Indonesia’s Data Privacy Law Avoids Costly and Misguided Localization
Indonesia’s PDP Law is of regional and global significance, not just for its avoidance of localization, but because of its potential to become a model of pragmatic and flexible cross-border data flows.
At the heart of the PDP Law is the crucial “accountability principle”, which means that all organizations operating in Indonesia will be held responsible for managing Indonesian data regardless of where the data is. Legal responsibilities move with the data.
But as Nigel Cory writes in the Jakarta Post, this may sound like common sense, but other jurisdictions like the European Union try and make other countries responsible for protecting European personal data by forcing them to harmonize their privacy law to theirs. It associates geography with data privacy via adequacy decisions, where Europe judges whether a country is “adequate” protect European personal data.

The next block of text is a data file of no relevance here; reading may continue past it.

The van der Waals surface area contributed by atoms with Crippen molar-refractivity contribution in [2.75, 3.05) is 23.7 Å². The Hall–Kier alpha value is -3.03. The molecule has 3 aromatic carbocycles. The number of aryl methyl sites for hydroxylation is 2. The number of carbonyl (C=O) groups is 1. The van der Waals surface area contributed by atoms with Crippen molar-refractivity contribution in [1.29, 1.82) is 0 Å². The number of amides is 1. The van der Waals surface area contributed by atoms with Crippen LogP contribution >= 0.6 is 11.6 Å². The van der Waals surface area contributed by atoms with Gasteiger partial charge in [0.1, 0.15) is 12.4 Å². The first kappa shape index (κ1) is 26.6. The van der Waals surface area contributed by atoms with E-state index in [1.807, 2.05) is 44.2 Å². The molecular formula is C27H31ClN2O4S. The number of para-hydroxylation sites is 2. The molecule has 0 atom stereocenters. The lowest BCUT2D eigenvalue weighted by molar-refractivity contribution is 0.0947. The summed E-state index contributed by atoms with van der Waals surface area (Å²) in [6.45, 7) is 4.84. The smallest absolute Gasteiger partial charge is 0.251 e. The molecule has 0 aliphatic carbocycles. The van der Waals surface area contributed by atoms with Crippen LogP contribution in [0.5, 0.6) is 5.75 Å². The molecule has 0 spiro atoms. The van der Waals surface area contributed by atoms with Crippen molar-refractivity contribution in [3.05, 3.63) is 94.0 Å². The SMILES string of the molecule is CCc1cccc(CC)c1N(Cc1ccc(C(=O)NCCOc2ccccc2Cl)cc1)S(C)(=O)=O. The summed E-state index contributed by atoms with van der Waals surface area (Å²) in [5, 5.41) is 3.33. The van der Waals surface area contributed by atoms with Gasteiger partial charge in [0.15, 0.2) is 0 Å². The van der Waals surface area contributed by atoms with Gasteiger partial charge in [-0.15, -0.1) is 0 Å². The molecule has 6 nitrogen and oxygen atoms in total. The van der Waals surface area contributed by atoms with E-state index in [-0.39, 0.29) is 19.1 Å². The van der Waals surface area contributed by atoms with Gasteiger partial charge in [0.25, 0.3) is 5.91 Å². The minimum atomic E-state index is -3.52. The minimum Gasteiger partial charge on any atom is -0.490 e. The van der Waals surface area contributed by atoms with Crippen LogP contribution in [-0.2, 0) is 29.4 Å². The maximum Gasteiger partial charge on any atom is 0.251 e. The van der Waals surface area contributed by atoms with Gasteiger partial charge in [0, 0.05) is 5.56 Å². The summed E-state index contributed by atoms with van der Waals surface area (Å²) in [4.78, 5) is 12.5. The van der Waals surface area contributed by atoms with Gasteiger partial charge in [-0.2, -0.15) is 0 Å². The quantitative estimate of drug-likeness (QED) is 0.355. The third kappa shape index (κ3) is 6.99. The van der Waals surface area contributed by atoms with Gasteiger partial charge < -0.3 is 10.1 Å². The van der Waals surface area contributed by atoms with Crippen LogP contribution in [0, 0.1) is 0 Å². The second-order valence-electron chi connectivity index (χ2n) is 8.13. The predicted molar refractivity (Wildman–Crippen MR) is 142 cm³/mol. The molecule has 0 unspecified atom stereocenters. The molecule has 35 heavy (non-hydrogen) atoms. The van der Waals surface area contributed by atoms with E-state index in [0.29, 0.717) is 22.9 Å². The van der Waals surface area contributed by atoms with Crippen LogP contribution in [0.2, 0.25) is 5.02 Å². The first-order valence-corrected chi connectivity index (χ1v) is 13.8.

The PDP Law’s potential to become a model for data transfers depends on implementing regulations right. However, there’s reason for hope. Indonesia’s policymakers were open and responsive to constructive feedback during the PDP bill drafting process. Hopefully, this continues.